How I Kept My Baby from Scratching His Itchy Head
Last updated: January 2023
I’d already had one baby with eczema, so I wasn’t surprised when my second kid also had the tell-tale patches in his first few weeks of life.
How were my two kids' eczema different?
I did all the things right this time. I got it pretty well under control, though, of course, his skin behaved differently than hers, and we had to experiment with lotions and products. His skin got too sweaty with petroleum products and lanolin didn’t seem to do much. Most lotions made it worse or did nothing. Some lotions, even ones that made others in the family feel better, made him scream, poor little dude.
How did we combat it?
The best thing for him was to keep him in cotton, as dry as possible, and to use the prescription-strength cream on spots as they came up. I found one lotion that seemed to soothe him, and we were strict about detergents and soaps. Even other people’s clothes would set him off, so I had to warn grandparents and babysitters to put a blanket as a barrier between his face and their sweaters or shirts.
I thought I had it all figured out until he was a few months old.
How was he sleeping?
He’d never been a good sleeper but was in a particularly bad regression. He was screaming himself hoarse every night. When I went in to pick him up, I noticed he was scratching at his head, which was worse than his sad little cries. Unlike his sister, he didn’t have significant cradle cap, and he didn’t have any eczema patches that I could see.
Why was he waking up in the night?
We cut his nails as short as possible without hurting him. He was always too big for the tiny newborn jammies with the hand covers so we hoped for the best. But no, night after night, my poor kid would wake up covered in head scratches. He looked like a cat got at him. I was worried he’d get his eyes.
How did we try to stop him from scratching?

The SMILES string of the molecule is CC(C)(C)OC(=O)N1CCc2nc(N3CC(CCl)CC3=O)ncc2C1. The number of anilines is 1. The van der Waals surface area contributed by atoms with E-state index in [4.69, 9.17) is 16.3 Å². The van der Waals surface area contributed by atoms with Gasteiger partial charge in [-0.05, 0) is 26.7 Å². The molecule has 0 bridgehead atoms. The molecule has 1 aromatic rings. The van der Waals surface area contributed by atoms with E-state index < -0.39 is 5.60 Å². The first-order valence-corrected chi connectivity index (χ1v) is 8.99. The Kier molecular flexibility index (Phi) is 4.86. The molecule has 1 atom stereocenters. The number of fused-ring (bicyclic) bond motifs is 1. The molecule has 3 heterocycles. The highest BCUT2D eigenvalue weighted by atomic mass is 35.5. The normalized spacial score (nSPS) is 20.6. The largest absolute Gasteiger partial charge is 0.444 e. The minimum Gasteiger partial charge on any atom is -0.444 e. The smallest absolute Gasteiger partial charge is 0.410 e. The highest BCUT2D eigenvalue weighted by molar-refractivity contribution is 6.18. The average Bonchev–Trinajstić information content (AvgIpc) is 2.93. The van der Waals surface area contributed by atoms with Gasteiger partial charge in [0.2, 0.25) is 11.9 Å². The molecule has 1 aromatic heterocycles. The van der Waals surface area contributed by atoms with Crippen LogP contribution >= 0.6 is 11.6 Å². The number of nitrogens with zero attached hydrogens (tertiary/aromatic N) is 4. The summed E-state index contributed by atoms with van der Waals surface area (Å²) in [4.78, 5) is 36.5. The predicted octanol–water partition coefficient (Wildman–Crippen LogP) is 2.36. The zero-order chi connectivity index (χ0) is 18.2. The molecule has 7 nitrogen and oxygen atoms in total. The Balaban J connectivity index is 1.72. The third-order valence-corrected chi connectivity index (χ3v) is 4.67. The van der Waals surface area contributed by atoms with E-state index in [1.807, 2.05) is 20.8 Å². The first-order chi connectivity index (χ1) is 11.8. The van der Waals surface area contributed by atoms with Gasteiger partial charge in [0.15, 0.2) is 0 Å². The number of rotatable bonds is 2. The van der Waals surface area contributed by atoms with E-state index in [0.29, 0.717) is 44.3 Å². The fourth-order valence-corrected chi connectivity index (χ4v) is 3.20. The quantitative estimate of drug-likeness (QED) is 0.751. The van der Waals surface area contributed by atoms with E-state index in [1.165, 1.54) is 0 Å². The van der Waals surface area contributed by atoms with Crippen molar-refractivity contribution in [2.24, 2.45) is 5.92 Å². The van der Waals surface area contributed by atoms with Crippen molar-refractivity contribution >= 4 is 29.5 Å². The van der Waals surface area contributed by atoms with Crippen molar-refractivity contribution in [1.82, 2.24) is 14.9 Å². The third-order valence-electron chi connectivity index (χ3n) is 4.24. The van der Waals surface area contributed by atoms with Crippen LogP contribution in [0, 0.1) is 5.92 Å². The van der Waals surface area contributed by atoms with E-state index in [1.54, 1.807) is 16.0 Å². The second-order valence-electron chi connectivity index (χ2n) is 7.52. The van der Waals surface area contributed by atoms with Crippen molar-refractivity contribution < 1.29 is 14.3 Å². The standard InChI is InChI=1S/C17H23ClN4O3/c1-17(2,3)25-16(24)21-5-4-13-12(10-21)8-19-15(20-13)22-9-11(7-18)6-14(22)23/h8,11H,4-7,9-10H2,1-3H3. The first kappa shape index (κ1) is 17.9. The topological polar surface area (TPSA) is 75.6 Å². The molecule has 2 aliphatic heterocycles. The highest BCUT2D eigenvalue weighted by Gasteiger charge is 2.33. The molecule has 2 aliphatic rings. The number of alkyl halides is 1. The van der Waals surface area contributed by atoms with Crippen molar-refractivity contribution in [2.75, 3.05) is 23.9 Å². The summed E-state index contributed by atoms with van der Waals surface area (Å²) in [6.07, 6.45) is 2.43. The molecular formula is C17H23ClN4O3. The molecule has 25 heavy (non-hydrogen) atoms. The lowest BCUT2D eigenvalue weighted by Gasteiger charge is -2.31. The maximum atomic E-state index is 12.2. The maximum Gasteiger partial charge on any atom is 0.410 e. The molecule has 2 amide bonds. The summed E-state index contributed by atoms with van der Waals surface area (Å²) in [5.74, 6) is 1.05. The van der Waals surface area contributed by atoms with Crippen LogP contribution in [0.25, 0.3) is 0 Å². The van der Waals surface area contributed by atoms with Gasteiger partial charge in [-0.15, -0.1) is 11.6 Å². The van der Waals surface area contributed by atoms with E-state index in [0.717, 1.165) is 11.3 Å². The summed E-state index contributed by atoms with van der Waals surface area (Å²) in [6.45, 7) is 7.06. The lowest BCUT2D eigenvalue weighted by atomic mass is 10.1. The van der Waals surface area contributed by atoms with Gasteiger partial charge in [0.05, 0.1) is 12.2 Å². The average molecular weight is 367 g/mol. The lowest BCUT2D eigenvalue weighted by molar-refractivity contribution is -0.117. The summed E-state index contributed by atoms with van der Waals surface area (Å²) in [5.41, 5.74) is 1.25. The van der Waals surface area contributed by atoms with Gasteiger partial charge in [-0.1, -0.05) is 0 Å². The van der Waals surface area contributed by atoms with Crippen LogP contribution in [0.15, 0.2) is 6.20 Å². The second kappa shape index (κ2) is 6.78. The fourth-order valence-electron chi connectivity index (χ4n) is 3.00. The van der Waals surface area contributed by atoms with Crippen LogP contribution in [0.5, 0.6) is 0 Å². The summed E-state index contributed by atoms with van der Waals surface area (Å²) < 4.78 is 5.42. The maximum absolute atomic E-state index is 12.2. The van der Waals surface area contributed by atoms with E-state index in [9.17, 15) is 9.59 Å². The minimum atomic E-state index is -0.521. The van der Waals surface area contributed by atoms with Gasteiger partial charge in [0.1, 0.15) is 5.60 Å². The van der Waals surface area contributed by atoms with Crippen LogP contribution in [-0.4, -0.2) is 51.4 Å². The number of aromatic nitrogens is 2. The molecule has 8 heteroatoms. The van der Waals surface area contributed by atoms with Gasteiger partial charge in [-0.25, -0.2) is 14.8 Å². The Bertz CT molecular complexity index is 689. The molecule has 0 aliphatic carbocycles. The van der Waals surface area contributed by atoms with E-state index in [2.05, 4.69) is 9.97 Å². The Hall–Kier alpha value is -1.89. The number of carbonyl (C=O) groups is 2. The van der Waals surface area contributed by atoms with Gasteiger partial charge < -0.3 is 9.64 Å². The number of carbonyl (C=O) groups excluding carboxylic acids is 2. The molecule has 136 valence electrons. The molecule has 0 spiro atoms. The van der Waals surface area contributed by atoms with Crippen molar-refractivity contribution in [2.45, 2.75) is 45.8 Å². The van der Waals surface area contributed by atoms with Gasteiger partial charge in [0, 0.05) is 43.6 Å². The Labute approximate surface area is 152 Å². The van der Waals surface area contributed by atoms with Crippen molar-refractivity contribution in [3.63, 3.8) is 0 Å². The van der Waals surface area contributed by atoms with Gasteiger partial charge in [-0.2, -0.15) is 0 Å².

We put knee socks on his hands and rolled them up to his elbows. Then we put on his PJs. Still, I worried he’d bite off the socks and asphyxiate himself. Now I was the one not sleeping. Oh, and also, he still wasn’t sleeping.
Were his ears itchy too?
I took him to the pediatrician to have the doctor look at his ears. I thought maybe he wasn’t coordinated to scratch or pull at his ears and that they were bothering him.
His ears were clear.
“I think he’s itchy,” the doctor said.
I sighed. “Is it eczema even if he isn’t having patches?”
What was our plan of attack?
Our best guess was that I was successfully keeping big patches at bay but that the pre-patch itch was still coming through. So we made a plan. Before bed, we’d put lotion on his head and try to put a cap on him. He did not abide hats. We put a humidifier in his room, and that helped a bit. He’d later be diagnosed with asthma, so I’m sure it was a good idea to keep him moisturized in this way as well. Basically, we kept his skin as balanced as we could and dealt with the oily sheets.
How is he now?
Eventually, like most kids, he grew out of the constant battle, and now we only need to keep an eye on seasonal flare-ups. I still look back on those sleepless nights and feel bad for him, but I’m glad we’re past it.
How does your emotional health relate to your physical health?
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